- The Washington Times - Tuesday, July 4, 2006

Jose Vidro’s two-game stint batting leadoff for the Washington Nationals is over.

All-Star outfielder Alfonso Soriano was back atop manager Frank Robinson’s batting order last night against the Florida Marlins, a move that appears to be permanent.

“I just feel this is kinda more of a long-range thing, Soriano at the top and not hitting in the third spot,” Robinson said. “He’s up there at the top because he makes things happen. Vidro to me is better in the second slot than he is leading off.”

The Nationals won both games against the Tampa Bay Devil Rays in which Vidro batted first. He finished 2-for-8 with two walks, an RBI and a run. Meanwhile, Soriano went 0-for-4 with a walk Saturday, when he batted third. Robinson gave Soriano the day off Sunday.

“I feel comfortable leading off,” said Soriano, who has done so 62 times this season. “The manager makes the move because he thinks it’s better for the team.”

It paid immediate dividends against the Marlins — immediate as in the second pitch. Soriano hit a first-inning fastball from right-hander Ricky Nolasco over the 380-foot mark in left for his 25th home run of the season. He later hit a two-run homer in the fifth after entering last night without a homer in 13 straight games. Soriano finished the night 2-for-4 with four RBI, a sacrifice and two runs scored.

Showing his stuff

Hours before the game, 16-year-old Dominican shortstop Esmailyn Gonzalez conducted a skills session.

The switch-hitting Gonzalez, who signed with the Nationals and received a $1.4 million bonus Sunday, took about 20 ground balls from bench coach Eddie Rodriguez and then jumped into the batting cage.

Gonzalez, one of Latin America’s top prospects, showed some pretty slick glove work and a quick bat, but he looked every bit a teenager during the workout.

“He has good mechanics, and just like anybody else that comes into this game, he has some things to work on, and he will get good instruction in this organization,” Robinson said. “You see him in two years or so, and you won’t recognize him. I like what I see about him. For me, it’s a matter of maturing and getting a little stronger. Remember what you saw today. You’ll be able to appreciate the progress that you will see in a year or two.”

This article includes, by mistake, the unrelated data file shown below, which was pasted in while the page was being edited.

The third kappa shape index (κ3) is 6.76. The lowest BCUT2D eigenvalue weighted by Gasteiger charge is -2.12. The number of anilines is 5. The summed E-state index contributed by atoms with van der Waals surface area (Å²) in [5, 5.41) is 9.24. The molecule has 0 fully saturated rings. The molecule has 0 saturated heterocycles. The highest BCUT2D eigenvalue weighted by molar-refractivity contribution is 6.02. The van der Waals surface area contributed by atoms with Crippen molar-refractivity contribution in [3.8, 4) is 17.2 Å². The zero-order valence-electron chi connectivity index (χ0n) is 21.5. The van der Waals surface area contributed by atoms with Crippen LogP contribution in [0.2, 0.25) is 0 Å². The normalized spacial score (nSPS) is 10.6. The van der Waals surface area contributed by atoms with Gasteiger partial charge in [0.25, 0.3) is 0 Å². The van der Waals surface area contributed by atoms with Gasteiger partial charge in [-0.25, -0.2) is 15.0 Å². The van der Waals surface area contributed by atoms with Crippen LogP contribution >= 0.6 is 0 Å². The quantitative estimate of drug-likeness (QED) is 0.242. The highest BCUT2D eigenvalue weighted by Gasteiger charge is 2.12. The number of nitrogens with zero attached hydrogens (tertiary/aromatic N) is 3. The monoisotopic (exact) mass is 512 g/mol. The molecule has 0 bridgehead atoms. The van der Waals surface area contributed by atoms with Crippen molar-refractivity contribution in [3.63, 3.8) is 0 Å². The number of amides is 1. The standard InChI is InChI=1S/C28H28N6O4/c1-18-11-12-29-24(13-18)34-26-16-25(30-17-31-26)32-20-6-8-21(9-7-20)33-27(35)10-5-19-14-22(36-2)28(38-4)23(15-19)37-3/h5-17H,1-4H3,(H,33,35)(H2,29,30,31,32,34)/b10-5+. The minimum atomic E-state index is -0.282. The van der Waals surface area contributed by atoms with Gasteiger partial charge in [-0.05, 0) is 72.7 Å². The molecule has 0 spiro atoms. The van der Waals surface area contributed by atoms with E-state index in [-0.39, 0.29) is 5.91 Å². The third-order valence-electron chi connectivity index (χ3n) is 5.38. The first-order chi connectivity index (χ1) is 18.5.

Eischen returns

Injured left-handed reliever Joey Eischen rejoined the Nationals on Sunday and had a surprise waiting in his RFK Stadium locker.

A crude, homemade red cross sign hung from the top of his locker, while various lotions were lined up neatly on a towel at the bottom of his locker. Eischen, who is out for the season after undergoing left rotator cuff surgery, plans to continue playing even though he turned 36 in May.

“I came up here to talk with [Jim] Bowden and Frank about doing my rehab here,” Eischen said. “I want to be with the team. I want to be around the guys. If I rehab here, it will give them a lot more incentive to give me a big-league invite next year and give me a chance to get my spot back on this team. I’ll be ready by spring training. Like I told my therapist and I talked to some people, I have no choice. I have to be ready by spring training.”

Extra bases

The Nationals topped 1 million in attendance this season after 38 games with last night’s crowd of 24,943. The Nationals eclipsed 1 million fans after 32 games in their first year in Washington last season. …

Soriano said he would play right field in next Tuesday’s All-Star Game. Pittsburgh’s Jason Bay and New York Mets center fielder Carlos Beltran are the NL’s other starting outfielders.

“It’s not a problem for me. It’s an All-Star Game. It’s not like I have to play the second half in right field,” Soriano said. …

Center fielder Marlon Anderson strained a rib cage muscle in the seventh inning while hitting a triple and is listed as day-to-day.

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